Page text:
Writing a Contract That Handles Time

This post will demonstrate how to write a simple, but complete, smart contract in Solidity that deals with time. It assumes that you have read our previous post, Checking the Sender In a Smart Contract.

Sometimes you may want your smart contract to respond to transactions differently after some point in the future. To do this, the contract needs to have a way to express and store values that represent time. The Ethereum Virtual Machine represents time as the (integer) number of seconds since the “Unix epoch”, and the current time is accessible to a Solidity program as now, which is an alias for block.timestamp.

The code below creates a smart contract that does nothing beyond remembering when it was created:

pragma solidity ^0.4.19;

contract Time {
    uint256 public createTime;

    function Time() public {
        createTime = now;

This contract demonstrates the following:

  • The system-defined variable now contains the current time in seconds since the Unix epoch. This is defined as the timestamp of the block (on the blockchain) that the transaction is a part of.
  • The natural unit of time in the EVM is seconds.

Relative Time

To demonstrate using time to influence transaction processing, I am going to develop a smart contract to help me save money for a specified period of time. During that period, I (or anybody else!) can deposit ether in the contract, but the contract will not let me withdraw any ether until the waiting period is over.

Solidity has “time units” built in. I can specify 3 days or 5 years, for instance. The savings contract will be parameterized by a waiting period specified in days. Because the EVM naturally stores time in seconds, the contract must scale the waiting period by the number of seconds in a day, which is given by the literal 1 days in Solidity.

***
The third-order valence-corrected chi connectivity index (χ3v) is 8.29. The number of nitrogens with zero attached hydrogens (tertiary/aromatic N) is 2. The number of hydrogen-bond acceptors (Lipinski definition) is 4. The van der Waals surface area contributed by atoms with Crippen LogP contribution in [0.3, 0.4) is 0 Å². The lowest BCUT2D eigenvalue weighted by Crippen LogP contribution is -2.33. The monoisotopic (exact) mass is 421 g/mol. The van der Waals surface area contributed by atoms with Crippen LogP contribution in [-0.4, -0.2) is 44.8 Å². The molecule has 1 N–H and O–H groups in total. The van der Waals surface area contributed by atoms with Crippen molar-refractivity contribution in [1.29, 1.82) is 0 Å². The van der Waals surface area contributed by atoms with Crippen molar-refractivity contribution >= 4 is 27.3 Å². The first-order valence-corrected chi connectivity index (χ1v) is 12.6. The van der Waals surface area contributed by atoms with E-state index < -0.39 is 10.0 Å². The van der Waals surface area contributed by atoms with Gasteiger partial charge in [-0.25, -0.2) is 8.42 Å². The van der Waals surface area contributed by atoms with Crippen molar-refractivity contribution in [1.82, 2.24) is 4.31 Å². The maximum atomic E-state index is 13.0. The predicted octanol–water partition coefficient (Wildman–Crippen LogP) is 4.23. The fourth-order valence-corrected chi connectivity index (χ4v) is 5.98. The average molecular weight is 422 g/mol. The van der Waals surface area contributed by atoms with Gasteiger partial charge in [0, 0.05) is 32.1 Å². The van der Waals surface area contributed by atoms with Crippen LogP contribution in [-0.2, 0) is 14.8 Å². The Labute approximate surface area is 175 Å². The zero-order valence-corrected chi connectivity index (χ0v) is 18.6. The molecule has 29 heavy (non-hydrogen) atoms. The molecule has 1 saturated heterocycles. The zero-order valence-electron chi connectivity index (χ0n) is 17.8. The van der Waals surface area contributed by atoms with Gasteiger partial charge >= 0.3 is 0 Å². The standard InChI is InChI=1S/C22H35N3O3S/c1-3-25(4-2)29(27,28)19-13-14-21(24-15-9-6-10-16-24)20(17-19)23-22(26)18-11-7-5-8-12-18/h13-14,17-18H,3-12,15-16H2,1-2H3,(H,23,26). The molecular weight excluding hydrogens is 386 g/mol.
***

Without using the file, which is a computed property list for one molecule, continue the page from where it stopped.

The code above demonstrates the following new concepts:

  • (numberOfDays * 1 days) computes the time in seconds in numberOfDays days.
  • now + (numberOfDays * 1 days) computes the EVM time that represents numberOfDays days in the future.
  • now >= deadline tests if the current time is greater than or equal to deadline. (I.e, has the deadline passed?)

The Savings contract is parameterized by the number of days during which no withdrawals are permitted. During that period, any withdraw transactions will simply fail. After that time has elapsed, withdrawals will succeed.

Deposits are allowed at any time. Note also that the constructor has the payable modifier, which allows ether to be attached (and transferred) to the contract during deployment.


  • Each block in the blockchain includes a timestamp specified as the number of seconds since the Unix epoch. Time values are integers.
  • Solidity smart contracts can access the timestamp of the current block as now or block.timestamp.
  • Solidity provides convenient time units like days and years, which are helpful in computing time spans.

Additional Resources